Cheyenne Autumn 1The acting in this movie is good from all of the big names throughout the movie. Today it’s hard to swallow the casting of white people in makeup as Cheyenne, but it’s a part of the history of movie making. In this film, the actors did a good job bringing some sense of dignity to their roles, especially those of the Cheyenne leaders. The cast also featured a number of Navajo people who add somewhat to the authenticity despite the different tribal backgrounds. For Jimmy Stewart, this was a smaller role, and mainly a forgettable one. In his defense, the sequence in Dodge City feels hastily put together and massively unimportant to the story. The acting from Montalban, Roland, and Baker is some of the best in the film. Widmark also does a great job playing the conflicted military leader. Overall, the acting in this film is good, but doesn’t bring anything special out of the actors.

Cheyenne Autumn 3The camera work and sets used in this movie are wonderful. The great trademark of John Ford was his use of the world around him when making a film. This time he took full advantage of the Arizona and Utah locations he filmed in. The epic nature of the story is captured wonderfully in the visuals. Cinematographer William H. Clothier (McLintock!) would be nominated for Best Cinematography for his work on this movie. This would be the only Oscar nomination for the film. Additionally, the film also features a great score by Alex North (A Streetcar Named Desire), a fifteen time Oscar nominee.

Cheyenne Autumn 8This would end up being little more than a detour in the career of Jimmy Stewart. Following this film he would get back into the spotlight with films like Shenandoah and Flight of the Phoenix. Moving into the sixties, Stewart found new kinds of success as he moved away from his days as a romantic lead, and into successful work in more mature roles.


  1. I never knew the film was in development for as long as it was. I agree with you on the Stewart segment which was put there to break up the action, for light relief. I always wonder what the film would be like without the Dodge City cutaway which really feels unnecessary. probably part of Fords guilt for the portrayal of Native American’s by himself and other directors at the time. This segment could have taken the edge of that guilt more than it should have, leaving us with a more solemn film.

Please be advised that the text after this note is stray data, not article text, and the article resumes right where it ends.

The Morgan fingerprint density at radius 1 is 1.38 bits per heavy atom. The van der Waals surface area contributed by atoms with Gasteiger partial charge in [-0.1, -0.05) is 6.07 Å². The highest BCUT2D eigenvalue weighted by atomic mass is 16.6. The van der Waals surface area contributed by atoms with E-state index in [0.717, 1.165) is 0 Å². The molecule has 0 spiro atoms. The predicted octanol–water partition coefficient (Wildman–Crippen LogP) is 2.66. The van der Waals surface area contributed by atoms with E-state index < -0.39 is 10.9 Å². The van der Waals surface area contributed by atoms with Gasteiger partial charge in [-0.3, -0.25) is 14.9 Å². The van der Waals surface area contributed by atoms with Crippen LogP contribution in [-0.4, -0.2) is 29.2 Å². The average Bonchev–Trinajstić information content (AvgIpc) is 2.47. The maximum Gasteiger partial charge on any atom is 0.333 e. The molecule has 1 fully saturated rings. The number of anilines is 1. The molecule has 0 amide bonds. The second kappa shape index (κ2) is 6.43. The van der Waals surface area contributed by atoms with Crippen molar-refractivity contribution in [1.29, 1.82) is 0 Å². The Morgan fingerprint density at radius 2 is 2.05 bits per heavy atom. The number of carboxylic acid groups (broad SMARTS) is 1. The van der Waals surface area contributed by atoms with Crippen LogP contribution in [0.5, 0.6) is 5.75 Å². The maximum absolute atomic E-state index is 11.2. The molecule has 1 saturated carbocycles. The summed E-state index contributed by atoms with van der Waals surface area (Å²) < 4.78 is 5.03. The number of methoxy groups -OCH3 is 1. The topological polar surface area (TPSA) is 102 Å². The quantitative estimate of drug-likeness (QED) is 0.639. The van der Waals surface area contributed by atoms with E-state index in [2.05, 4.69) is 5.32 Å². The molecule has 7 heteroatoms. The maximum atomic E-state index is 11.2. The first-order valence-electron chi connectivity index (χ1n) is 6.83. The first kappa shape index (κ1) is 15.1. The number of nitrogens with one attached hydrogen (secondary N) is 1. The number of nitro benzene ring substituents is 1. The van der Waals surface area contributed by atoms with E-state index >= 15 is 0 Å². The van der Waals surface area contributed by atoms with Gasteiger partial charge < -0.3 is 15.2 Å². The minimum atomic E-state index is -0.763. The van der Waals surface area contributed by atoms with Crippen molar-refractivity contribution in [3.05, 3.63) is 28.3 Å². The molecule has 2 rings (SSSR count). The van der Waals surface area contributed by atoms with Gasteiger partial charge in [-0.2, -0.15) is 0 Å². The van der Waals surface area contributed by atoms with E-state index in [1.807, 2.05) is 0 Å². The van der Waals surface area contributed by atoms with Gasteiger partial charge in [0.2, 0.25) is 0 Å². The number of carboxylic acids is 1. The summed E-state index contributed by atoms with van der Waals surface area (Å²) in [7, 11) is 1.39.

1. It’s interesting that the original theater version didn’t include as much of that segment as we get on dvd copies also.

      I think Food was one of the first to see the racism in the way minority characters were portrayed. He used Navajo Indians several times to play the rules of American Indians.

      Thanks for reading. I like your insights a lot.


      1. Cheers. I never knew the DVD was an extended cut. I found it on TV. Yeah he treated the Navajo rather well actually, they even gave him a special name too.


      2. Ford certainly was, have you seen him being interviewed by Peter Bogdanovich,he just doesn’t want to give away anything or have his work read into. Its just what you get out of it. But you know there is more to it than just cowboys and Indians. A big part of the western has his stamp on it.


      3. I did see that interview. The man was deliberate on everything he did. He definitely left his mark on the genre and the business as a whole.